WSJ Over the Top Again

The Wall Street Journal has never been a reliable source on climate news, but usually they are among the Polyannas and not the Chicken Littles; the latter group being the ones who make things appear even worse than they actually are.

Here is the WSJ saying:

Images from NASA satellites, stitched together by scientists at the University of Bremen, show that both the Northwest Passage around Canada and Northeast Passage around Russia are simultaneously free of ice for the first time in at least 125,000 years, making it theoretically possible to circumnavigate the North Pole in a ship.

Now how on earth could the “first time in 125,000 years” statement possibly be justified? Sure, it’s likely enough to be true, but this statement definitely deserves a weasel word or two. Perhaps the passages were open during the optimum at 6 KA? Is there any reason to assert they weren’t? Joe Romm has a similar story, but has the sincerity to put a “most likely” in there, which might well be within bounds; I for one can’t say. Romm references The Herald, which has no such qualifier.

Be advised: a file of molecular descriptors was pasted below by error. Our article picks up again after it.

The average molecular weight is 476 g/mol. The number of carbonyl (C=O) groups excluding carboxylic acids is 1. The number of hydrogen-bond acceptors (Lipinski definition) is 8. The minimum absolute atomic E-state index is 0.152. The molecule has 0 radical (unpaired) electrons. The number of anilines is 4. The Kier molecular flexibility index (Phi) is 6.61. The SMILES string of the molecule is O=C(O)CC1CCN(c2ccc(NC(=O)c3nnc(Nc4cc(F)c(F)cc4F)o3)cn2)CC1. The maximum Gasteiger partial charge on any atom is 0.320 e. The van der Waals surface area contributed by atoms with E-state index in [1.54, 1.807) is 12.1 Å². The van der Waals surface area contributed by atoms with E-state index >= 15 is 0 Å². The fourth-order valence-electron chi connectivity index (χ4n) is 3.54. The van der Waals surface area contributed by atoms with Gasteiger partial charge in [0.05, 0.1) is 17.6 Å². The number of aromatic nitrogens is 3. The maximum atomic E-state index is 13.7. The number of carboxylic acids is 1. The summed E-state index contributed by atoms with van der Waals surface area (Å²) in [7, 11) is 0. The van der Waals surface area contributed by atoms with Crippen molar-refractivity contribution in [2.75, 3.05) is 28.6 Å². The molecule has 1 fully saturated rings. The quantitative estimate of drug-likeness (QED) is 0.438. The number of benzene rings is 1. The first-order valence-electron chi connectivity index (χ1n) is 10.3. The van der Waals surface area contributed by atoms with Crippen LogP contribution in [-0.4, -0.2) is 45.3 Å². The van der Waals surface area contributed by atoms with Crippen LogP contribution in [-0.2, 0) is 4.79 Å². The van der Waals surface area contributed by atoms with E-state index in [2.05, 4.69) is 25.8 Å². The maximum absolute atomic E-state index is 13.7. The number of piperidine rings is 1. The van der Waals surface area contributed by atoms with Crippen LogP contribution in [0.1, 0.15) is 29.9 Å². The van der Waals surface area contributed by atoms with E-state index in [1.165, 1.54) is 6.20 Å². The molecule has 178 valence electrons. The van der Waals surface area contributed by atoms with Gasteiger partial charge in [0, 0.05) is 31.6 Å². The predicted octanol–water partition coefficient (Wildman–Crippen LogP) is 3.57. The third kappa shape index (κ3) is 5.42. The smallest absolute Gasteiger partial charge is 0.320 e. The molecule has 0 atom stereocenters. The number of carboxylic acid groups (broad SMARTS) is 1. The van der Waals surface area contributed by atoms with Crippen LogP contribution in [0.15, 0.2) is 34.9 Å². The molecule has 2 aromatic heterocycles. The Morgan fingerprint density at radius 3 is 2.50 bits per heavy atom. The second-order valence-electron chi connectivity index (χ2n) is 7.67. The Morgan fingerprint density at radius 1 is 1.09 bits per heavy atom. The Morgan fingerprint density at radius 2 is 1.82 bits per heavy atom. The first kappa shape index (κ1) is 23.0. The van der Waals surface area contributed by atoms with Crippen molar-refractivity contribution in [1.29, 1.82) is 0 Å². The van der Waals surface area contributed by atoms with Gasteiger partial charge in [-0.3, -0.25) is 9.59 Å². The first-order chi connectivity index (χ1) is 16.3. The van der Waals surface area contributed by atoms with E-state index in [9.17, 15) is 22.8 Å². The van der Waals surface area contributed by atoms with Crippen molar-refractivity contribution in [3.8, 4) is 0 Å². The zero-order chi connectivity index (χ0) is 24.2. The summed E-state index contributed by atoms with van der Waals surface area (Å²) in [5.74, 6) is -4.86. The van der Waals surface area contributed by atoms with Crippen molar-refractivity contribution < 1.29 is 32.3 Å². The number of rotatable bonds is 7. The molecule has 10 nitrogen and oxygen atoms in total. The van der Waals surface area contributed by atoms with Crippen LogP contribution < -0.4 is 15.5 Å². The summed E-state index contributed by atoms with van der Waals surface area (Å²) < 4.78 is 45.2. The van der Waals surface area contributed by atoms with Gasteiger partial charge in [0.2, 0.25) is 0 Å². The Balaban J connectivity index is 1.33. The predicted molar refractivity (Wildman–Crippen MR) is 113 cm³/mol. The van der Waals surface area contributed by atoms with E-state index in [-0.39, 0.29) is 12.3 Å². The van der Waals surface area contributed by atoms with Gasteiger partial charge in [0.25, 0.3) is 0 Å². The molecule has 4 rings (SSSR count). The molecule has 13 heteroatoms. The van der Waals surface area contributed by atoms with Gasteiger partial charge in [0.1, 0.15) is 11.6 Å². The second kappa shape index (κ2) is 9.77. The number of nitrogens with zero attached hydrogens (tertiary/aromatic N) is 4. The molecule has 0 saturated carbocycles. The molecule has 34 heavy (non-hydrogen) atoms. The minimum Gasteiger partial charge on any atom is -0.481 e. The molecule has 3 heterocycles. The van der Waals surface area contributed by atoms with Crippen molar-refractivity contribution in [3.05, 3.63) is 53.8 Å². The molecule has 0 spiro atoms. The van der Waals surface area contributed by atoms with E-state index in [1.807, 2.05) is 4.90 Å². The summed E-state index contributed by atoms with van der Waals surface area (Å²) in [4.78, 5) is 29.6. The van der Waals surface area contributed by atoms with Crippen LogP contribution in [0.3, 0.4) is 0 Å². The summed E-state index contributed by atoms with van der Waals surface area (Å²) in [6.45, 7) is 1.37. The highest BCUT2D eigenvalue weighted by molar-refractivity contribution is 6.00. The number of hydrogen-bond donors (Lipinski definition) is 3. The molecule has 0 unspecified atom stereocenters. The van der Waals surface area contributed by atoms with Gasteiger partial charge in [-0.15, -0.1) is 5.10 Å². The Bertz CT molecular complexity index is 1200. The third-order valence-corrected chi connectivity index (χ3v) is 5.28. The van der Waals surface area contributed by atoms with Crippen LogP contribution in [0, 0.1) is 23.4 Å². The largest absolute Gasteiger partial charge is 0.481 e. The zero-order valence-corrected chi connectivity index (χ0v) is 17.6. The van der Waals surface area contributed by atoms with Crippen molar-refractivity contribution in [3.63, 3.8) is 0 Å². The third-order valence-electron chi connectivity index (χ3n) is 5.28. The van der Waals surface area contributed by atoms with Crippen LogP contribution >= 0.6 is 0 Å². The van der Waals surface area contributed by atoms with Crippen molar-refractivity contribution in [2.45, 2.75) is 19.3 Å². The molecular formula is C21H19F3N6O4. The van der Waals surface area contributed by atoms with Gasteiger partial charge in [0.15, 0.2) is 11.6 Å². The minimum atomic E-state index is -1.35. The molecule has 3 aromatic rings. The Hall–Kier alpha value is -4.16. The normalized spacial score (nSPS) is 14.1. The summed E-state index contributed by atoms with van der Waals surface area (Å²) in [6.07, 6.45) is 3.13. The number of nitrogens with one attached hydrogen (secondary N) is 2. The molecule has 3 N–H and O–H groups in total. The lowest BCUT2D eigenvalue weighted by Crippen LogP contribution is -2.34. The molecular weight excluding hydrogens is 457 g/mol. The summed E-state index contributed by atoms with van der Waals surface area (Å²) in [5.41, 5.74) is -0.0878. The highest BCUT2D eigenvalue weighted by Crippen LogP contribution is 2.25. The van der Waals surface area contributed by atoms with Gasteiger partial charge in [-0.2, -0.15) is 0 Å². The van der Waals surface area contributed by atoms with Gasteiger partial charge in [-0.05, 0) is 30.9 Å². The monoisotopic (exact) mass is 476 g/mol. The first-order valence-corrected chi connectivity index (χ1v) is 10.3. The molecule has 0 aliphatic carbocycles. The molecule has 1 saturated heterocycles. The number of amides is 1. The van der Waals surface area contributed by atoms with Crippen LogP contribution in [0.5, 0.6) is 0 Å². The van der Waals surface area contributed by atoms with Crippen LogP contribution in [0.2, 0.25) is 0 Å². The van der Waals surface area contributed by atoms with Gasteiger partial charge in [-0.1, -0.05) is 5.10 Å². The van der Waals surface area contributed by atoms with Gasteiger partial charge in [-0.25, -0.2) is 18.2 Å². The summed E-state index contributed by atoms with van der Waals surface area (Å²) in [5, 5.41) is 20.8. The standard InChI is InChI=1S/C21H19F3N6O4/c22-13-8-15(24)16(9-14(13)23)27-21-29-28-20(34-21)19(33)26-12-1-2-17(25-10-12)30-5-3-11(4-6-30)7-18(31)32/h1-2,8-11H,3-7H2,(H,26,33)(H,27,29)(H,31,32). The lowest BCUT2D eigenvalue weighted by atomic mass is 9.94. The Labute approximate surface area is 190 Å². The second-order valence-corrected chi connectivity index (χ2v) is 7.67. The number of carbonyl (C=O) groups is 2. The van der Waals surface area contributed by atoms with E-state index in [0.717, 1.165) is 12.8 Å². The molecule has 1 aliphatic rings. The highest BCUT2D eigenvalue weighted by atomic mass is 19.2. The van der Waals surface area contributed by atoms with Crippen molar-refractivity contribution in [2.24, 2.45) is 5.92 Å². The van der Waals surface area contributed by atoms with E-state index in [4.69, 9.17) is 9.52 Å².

It’s odd to see the WSJ out-panicking Climate Progress to say the least.

Is there a substantive basis for this strong assertion?

Update: Some of the expected bickering seems to be happening over at Tamino’s.

Don’t Major in Sea Ice

The New York Times has a story about the astonishing decline in sea ice this summer.

An interesting twist appears. If sea ice continues to vanish, it’s a fertile research topic, likely to be funded, likely to be published. Unless, that is, it goes away altogether. When the ice cover becomes purely seasonal, it becomes a less interesting phenomenon for field study or modeling. The problem is that this may happen sooner than expected.

A sardonic quote from an Alaskan geophysicist about this is nevertheless not entirely a matter of grim humor:

At a recent gathering of sea-ice experts at the University of Alaska in Fairbanks, Hajo Eicken, a geophysicist, summarized it this way: “Our stock in trade seems to be going away.”

Anyway, even if Eicken isn’t serious, I am. Should we be as concerned about the glaciologists as about the polar bears who are under the same threat? More so? Less so?

How much risk should scientists be taking in the event that their field goes out of fashion (or, in this case, out of existence)? There are a lot of intrinsic reasons to do science, but there are some extrinsic reasons not to bother. What should be the fate of the person who bets on the wrong scientific horse?

Scientists historically traded off the possibility of wealth for a life of calm contemplation, not one of personal financial risk. If the deal gets worse, fewer people will become scientists. This matters.